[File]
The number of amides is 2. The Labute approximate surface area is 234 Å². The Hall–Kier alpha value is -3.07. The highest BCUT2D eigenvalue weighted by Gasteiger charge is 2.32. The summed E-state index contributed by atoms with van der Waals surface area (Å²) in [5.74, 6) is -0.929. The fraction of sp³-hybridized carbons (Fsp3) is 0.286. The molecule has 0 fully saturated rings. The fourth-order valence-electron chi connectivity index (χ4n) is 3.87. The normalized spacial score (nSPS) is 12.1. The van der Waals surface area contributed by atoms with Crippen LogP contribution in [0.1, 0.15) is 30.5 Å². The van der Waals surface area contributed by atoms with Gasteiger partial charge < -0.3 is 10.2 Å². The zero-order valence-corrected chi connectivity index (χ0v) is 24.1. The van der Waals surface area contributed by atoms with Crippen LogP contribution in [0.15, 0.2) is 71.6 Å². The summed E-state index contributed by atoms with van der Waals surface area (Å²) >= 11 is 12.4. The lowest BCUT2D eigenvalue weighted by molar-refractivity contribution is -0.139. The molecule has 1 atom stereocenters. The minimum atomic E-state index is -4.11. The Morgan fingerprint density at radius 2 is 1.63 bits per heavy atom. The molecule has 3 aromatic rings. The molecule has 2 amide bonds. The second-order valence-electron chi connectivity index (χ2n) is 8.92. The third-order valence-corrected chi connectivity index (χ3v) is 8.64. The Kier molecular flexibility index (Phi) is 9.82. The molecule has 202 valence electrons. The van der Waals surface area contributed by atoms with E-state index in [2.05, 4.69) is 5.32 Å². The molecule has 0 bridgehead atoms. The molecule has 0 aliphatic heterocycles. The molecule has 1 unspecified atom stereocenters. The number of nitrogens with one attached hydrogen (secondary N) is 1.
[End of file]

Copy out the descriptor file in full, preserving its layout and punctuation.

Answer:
The number of amides is 2. The Labute approximate surface area is 234 Å². The Hall–Kier alpha value is -3.07. The highest BCUT2D eigenvalue weighted by Gasteiger charge is 2.32. The summed E-state index contributed by atoms with van der Waals surface area (Å²) in [5.74, 6) is -0.929. The fraction of sp³-hybridized carbons (Fsp3) is 0.286. The molecule has 0 fully saturated rings. The fourth-order valence-electron chi connectivity index (χ4n) is 3.87. The normalized spacial score (nSPS) is 12.1. The van der Waals surface area contributed by atoms with Crippen LogP contribution in [0.1, 0.15) is 30.5 Å². The van der Waals surface area contributed by atoms with Gasteiger partial charge < -0.3 is 10.2 Å². The zero-order valence-corrected chi connectivity index (χ0v) is 24.1. The van der Waals surface area contributed by atoms with Crippen LogP contribution in [0.15, 0.2) is 71.6 Å². The summed E-state index contributed by atoms with van der Waals surface area (Å²) >= 11 is 12.4. The lowest BCUT2D eigenvalue weighted by molar-refractivity contribution is -0.139. The molecule has 1 atom stereocenters. The minimum atomic E-state index is -4.11. The Morgan fingerprint density at radius 2 is 1.63 bits per heavy atom. The molecule has 3 aromatic rings. The molecule has 2 amide bonds. The second-order valence-electron chi connectivity index (χ2n) is 8.92. The third-order valence-corrected chi connectivity index (χ3v) is 8.64. The Kier molecular flexibility index (Phi) is 9.82. The molecule has 202 valence electrons. The van der Waals surface area contributed by atoms with E-state index in [2.05, 4.69) is 5.32 Å². The molecule has 0 bridgehead atoms. The molecule has 0 aliphatic heterocycles. The molecule has 1 unspecified atom stereocenters. The number of nitrogens with one attached hydrogen (secondary N) is 1.